In the Niger Delta, part of the peace deal with the tribal rebels was jobs. One of the largest job programs is 5,000 positions as oil pipeline watchmen. Several problems have developed. First, there are disputes between Ijaw and Itsekiri tribal groups over who should get more of these jobs. Then there are accusations that politicians are giving some of these jobs to supporters, rather than rebels who accepted the amnesty. Then there are disputes among the leaders of rebels who accepted the amnesty. Many of the former rebel leaders dispute how many of these watchmen jobs their crew are to receive, and there are threats to take up arms again if demands are not satisfied.
Despite repeated demands by Islamic radical group Boko Haram, police in northeast refuse to negotiate with the Taliban-like organization. Police are waiting for the results of the April elections, to see what newly elected politicians want to do with the growing number of armed Islamic militants in northern Nigeria.
February 20, 2011: In the northeast, soldiers found an abandoned vehicle containing three assault rifles, ammo, grenades and explosives. The vehicle and weapons were apparently owned by a group of gunmen who earlier encountered troops and were all killed. Lots of troops are in the northeast, searching for Boko Haram gunmen, but are sometimes encountering bandits or some armed tribal crew. The encounters often end in gunfire and dead bodies.
February 19, 2011: In the southeast (Enugu State), a bomb was found, and disarmed, at the scene of an upcoming political rally. Hundreds of lives were thus saved. The bomb plot is believed an attempt by rival parties to demoralize the opposition. Politics is very much a blood sport in some parts of the country.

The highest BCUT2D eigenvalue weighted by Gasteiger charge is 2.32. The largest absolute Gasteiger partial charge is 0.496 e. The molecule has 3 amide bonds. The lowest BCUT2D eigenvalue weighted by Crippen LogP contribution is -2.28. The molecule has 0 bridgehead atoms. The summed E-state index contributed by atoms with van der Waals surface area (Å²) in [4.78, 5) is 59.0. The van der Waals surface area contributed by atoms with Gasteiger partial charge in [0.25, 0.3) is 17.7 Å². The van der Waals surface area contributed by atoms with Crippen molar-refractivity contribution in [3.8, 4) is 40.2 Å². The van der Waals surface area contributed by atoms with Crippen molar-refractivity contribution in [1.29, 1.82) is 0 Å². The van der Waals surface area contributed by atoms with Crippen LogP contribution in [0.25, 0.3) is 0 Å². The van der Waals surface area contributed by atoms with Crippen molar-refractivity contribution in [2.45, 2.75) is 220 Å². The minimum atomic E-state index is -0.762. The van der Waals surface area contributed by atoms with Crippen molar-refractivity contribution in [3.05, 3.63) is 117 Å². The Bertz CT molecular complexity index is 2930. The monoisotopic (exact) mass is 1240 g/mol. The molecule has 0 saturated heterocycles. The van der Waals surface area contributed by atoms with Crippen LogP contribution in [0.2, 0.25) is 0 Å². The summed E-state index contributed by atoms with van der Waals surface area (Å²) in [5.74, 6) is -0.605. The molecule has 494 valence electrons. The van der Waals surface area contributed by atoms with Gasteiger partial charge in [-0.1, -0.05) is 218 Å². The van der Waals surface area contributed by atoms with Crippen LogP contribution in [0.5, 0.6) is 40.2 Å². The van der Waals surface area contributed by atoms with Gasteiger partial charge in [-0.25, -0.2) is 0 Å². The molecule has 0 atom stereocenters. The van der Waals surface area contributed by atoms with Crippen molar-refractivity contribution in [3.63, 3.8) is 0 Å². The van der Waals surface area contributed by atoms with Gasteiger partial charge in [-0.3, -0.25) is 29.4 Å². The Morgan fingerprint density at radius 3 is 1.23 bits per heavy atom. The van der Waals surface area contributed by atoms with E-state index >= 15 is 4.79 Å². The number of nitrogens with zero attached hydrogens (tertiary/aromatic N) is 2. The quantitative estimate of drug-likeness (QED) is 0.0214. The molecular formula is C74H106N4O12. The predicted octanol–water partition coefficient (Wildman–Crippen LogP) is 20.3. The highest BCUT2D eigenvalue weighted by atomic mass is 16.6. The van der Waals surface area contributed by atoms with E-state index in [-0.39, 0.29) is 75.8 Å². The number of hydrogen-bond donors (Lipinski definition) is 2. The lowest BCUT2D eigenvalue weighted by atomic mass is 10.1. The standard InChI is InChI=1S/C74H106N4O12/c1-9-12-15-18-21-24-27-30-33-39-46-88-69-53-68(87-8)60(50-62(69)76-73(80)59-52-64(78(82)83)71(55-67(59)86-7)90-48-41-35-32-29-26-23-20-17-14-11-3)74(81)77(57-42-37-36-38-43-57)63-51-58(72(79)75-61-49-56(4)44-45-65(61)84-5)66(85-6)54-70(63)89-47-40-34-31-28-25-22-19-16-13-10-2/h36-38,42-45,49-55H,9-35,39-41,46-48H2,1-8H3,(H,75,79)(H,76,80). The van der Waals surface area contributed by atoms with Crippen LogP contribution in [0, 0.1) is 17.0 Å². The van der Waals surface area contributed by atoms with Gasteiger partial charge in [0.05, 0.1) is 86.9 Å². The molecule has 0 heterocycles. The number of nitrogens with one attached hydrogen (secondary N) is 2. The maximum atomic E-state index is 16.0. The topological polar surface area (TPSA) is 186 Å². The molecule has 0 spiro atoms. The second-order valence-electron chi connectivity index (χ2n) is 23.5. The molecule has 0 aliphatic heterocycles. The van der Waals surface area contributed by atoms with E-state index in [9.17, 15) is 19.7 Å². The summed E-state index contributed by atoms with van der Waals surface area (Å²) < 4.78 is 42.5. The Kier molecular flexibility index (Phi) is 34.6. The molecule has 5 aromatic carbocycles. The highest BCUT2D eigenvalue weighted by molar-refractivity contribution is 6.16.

February 17, 2011: In the Niger Delta (Ondo State), a group of Ijaw tribesmen invaded a town, killed five people and kidnapped a tribal leader. The raiders believed some other tribal faction had killed one of their group, but the cause of that was still unclear. In this part of the country, tribal politics is rough, and often fatal. In the Niger Delta, the Ijaw are seen as aggressive and expansionist.
February 12, 2011: Outside of Jos, in Central Nigeria, nine people were killed, and two beheaded, in the last few days. But police concluded that the deaths were either the result of a cattle ownership dispute, or black magic (the case were two heads were taken, but the cattle left behind.) It's a rough neighborhood, made deadlier by cheap AK-47s and religious enmity. About a thousand people have died in and around Jos in the last year because of religious and tribal violence.
In southern Imo State, a police reward program produced a tip that led to the arrest of a local arms dealer, and the seizure of seven assault rifles and over 4,000 rounds of ammo for them. The informant receive $6,500. The man captured with the weapons claimed he was only hired to move the cargo, and gave up information about who hired him. The illegal arms business is widespread and thriving. This is especially true in the months leading up to elections, when politicians seek to expand the number of armed men they have working on their election campaigns.